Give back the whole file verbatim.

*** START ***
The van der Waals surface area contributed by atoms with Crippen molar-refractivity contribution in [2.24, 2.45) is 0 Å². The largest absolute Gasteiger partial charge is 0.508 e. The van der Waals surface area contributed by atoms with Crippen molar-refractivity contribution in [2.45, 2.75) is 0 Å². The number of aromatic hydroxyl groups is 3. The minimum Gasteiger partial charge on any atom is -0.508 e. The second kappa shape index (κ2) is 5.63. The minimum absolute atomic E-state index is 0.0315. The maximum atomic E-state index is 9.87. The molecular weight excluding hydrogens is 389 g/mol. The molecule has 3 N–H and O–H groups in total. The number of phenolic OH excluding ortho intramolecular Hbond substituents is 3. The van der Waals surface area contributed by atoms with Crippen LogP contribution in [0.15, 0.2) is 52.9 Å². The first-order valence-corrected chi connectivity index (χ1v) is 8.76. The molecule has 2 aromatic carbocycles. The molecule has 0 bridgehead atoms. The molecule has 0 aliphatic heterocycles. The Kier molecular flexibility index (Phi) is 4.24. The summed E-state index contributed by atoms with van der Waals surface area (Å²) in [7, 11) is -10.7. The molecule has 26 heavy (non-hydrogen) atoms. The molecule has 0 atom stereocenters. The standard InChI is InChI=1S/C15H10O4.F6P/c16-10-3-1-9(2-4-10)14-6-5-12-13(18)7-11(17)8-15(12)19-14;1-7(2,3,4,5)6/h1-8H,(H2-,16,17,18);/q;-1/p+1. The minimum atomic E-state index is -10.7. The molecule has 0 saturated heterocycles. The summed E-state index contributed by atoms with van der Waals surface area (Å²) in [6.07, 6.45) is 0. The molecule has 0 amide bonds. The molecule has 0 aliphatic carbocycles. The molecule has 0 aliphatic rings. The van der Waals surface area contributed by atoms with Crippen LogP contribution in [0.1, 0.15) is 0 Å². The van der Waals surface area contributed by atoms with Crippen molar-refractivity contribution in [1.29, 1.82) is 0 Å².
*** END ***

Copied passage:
The van der Waals surface area contributed by atoms with Crippen molar-refractivity contribution in [2.24, 2.45) is 0 Å². The largest absolute Gasteiger partial charge is 0.508 e. The van der Waals surface area contributed by atoms with Crippen molar-refractivity contribution in [2.45, 2.75) is 0 Å². The number of aromatic hydroxyl groups is 3. The minimum Gasteiger partial charge on any atom is -0.508 e. The second kappa shape index (κ2) is 5.63. The minimum absolute atomic E-state index is 0.0315. The maximum atomic E-state index is 9.87. The molecular weight excluding hydrogens is 389 g/mol. The molecule has 3 N–H and O–H groups in total. The number of phenolic OH excluding ortho intramolecular Hbond substituents is 3. The van der Waals surface area contributed by atoms with Crippen LogP contribution in [0.15, 0.2) is 52.9 Å². The first-order valence-corrected chi connectivity index (χ1v) is 8.76. The molecule has 2 aromatic carbocycles. The molecule has 0 bridgehead atoms. The molecule has 0 aliphatic heterocycles. The Kier molecular flexibility index (Phi) is 4.24. The summed E-state index contributed by atoms with van der Waals surface area (Å²) in [7, 11) is -10.7. The molecule has 26 heavy (non-hydrogen) atoms. The molecule has 0 atom stereocenters. The standard InChI is InChI=1S/C15H10O4.F6P/c16-10-3-1-9(2-4-10)14-6-5-12-13(18)7-11(17)8-15(12)19-14;1-7(2,3,4,5)6/h1-8H,(H2-,16,17,18);/q;-1/p+1. The minimum atomic E-state index is -10.7. The molecule has 0 saturated heterocycles. The summed E-state index contributed by atoms with van der Waals surface area (Å²) in [6.07, 6.45) is 0. The molecule has 0 amide bonds. The molecule has 0 aliphatic carbocycles. The molecule has 0 aliphatic rings. The van der Waals surface area contributed by atoms with Crippen LogP contribution in [0.1, 0.15) is 0 Å². The van der Waals surface area contributed by atoms with Crippen molar-refractivity contribution in [1.29, 1.82) is 0 Å².